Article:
I am a Business Marketing Major and am once again in a short-term move abroad, after studying for a semester in London, England. Following a year post-London of wrestling and evaluating, I realized I wasn’t quite sure if I wanted to permanently work abroad. However, I have come to realize that I will be working in an international marketplace. After all, aren’t you, too? As a marketing major, I’m likely marketing to not only Greater San Diego, but the Midwest, East Coast, Western and Central Europe. Learning cultural fluency is not about moving abroad; it’s knowing how to recognize needs among individuals who do not have the same upbringing as you, then effectively strategizing to bridge gaps in communication. Cultural fluency is not about “Westernizing” your marketplace -- it’s learning to read and meet needs.
For the last six weeks I have been interning abroad at a creative digital marketing agency in Prague, Czech Republic. The company creatively builds relationships between brands and individuals, specifically in the Czech Republic, Slovakia, and Hungary. The majority of clients are companies within the retail and consumer goods industry. It’s not the same as a digital marketing agency in San Diego, but it’s also not all that different.
I love my internship placement. If possible, I’d pack it up in my checked luggage and take it with me to sunny California, where In-N-Out drive-throughs are found off of every five freeway exits and where the nine-hour time gap to my friends and family is closed.
Despite my admiration, there are still significant steps in cultural fluency that I am learning. One of my coworkers remarks within my first few weeks at the agency perfectly encapsulates this communication teeter-totter: “They're probably more scared of you, than you are of them.” Wait, what? Me -- the redhead from California in her first internship? The one with the Americanized Czech-Slovak last name, with a few Czech phrases she stutters with half-confidence? Yup. The majority of schoolchildren in Prague grow up learning English at primary school. My native English fluency may be intimidating to a few adults who are not as confident in their well-versed language skills. Though, I don’t think they’ve caught on to the fear I have over not knowing Czech -- maybe I’m masking it better than I thought? I digress. Every day, I have an opportunity to engage in cultural fluency. An “Ahoj” as I enter the office, and “Ciao” as I leave exemplifies respect for the language -- not asking my coworkers to leave all their Czech at the door.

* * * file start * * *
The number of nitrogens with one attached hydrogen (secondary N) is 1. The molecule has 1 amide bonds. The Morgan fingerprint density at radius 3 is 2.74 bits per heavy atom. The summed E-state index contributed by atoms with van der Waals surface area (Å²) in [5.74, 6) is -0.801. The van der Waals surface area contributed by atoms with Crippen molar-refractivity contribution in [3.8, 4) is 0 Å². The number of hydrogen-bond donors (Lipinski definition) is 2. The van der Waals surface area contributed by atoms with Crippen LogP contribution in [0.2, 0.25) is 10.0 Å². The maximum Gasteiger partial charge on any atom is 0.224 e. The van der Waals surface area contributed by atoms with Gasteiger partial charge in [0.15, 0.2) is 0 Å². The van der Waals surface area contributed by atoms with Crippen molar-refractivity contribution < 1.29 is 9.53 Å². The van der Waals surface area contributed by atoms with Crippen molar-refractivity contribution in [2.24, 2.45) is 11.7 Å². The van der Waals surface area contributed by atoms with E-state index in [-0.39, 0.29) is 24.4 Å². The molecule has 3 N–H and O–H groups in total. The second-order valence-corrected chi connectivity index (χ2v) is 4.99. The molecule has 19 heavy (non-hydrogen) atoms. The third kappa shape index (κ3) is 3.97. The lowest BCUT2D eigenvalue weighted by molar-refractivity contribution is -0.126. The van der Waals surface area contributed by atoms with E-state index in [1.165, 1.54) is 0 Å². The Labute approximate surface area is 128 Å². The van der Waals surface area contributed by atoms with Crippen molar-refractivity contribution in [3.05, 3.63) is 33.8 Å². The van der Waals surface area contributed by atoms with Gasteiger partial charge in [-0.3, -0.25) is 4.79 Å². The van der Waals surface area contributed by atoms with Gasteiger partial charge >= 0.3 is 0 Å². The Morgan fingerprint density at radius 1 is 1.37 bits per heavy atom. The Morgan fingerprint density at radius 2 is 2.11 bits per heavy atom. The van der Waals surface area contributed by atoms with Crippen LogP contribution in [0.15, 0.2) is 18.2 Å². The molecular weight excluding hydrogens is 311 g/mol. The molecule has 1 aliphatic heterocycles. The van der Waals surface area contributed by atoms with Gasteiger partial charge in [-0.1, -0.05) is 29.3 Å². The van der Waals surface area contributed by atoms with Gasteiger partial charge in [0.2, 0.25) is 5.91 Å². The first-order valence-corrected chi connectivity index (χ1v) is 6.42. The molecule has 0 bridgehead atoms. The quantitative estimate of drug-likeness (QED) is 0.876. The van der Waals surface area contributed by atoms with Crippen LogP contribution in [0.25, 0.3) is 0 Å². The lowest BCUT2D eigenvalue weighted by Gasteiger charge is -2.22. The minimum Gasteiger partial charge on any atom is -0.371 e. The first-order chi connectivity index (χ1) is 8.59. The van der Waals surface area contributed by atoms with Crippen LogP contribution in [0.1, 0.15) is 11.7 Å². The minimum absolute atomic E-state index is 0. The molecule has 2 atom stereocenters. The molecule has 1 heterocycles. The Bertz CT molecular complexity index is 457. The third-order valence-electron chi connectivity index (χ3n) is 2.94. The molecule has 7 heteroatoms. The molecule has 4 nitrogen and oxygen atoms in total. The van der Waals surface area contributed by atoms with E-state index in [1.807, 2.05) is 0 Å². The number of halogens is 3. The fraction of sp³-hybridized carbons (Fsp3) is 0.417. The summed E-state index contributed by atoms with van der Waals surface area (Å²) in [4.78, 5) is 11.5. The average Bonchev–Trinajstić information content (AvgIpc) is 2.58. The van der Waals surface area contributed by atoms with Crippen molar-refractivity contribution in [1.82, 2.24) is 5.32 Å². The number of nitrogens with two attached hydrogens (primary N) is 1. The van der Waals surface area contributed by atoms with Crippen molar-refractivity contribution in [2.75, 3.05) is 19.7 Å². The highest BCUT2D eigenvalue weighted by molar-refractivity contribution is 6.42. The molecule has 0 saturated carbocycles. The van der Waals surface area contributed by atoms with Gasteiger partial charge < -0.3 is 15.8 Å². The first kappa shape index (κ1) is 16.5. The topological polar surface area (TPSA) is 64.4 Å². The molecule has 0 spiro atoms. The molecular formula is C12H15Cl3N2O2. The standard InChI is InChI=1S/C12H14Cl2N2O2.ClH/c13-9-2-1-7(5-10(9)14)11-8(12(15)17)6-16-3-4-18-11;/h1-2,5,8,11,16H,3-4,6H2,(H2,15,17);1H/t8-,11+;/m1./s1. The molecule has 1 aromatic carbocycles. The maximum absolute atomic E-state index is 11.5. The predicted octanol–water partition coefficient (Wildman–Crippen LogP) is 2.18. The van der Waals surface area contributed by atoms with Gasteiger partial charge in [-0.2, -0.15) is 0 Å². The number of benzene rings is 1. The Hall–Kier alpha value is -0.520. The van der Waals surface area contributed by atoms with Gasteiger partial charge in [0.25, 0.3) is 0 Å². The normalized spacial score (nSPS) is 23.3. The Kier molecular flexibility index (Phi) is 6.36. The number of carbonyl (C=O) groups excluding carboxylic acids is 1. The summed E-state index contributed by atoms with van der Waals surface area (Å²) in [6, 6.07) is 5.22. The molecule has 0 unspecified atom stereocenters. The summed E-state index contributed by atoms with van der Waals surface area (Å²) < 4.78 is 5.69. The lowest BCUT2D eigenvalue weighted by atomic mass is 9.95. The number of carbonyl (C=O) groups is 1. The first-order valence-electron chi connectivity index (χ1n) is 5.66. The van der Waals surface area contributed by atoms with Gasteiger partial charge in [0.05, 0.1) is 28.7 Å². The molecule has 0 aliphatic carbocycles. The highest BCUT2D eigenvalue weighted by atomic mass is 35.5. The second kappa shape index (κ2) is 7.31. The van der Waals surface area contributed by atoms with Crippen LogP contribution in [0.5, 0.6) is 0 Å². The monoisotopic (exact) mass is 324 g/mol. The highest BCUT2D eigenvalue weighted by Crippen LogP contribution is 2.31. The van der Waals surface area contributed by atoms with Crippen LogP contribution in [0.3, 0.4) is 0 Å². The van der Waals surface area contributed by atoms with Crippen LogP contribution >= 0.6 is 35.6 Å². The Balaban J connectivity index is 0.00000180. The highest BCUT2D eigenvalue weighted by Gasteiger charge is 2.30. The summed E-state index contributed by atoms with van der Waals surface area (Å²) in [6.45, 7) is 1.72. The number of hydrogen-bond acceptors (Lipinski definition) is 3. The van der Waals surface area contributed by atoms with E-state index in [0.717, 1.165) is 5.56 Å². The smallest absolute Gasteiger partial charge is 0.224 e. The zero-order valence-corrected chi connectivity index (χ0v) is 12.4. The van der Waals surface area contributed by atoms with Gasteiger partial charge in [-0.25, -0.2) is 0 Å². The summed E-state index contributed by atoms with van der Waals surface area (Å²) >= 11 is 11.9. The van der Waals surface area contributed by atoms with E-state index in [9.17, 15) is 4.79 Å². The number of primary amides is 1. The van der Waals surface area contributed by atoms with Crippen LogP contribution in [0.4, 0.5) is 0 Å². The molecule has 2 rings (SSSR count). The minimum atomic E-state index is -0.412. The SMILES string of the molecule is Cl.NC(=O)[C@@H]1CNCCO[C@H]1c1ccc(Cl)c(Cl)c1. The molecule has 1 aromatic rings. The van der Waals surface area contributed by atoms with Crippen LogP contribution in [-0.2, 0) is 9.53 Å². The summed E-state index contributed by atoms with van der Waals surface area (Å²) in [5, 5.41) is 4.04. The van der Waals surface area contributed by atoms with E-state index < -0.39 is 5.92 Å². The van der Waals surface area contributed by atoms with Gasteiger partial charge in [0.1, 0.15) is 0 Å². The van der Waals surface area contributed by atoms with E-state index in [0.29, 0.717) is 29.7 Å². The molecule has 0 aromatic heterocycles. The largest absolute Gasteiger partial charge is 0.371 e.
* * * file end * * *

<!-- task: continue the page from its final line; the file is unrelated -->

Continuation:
On the average workday, I conduct website and social media audits, review presentations that have been translated into English, and conduct international market research. Between tasks, I shadow coworkers and receive mentorship from my supervisor. I’ve had the opportunity to sit in on significant client meetings, in which English is the shared language. I also attend client photo shoots and meet Czech social media influencers.
Agency life is fast-paced, engaging and a high-performance, high-pressure environment. The workplace culture of my internship is human-centered and family-oriented; there are flexible working schedules, several office dogs, Wednesday morning breakfasts, and dozens of hanging wall plants. Every day I’ve come to leave my expectations behind and challenge my personal comfort zone in order to embrace the opportunities and changing tasks for the day. I’m excited to take my professional development skills from this internship with me: to San Diego, the United States, and anywhere else in the world.
No matter where the pin drops on your internship plans, you are communicating and marketing on a global scale. Where will your summer take you?
Hanna Vanca is a Fall 2019 CEA Alumni Ambassador who studied and interned abroad with CEA in Prague, Czech Republic, during Summer 2019. She is currently attending Point Loma Nazarene University.
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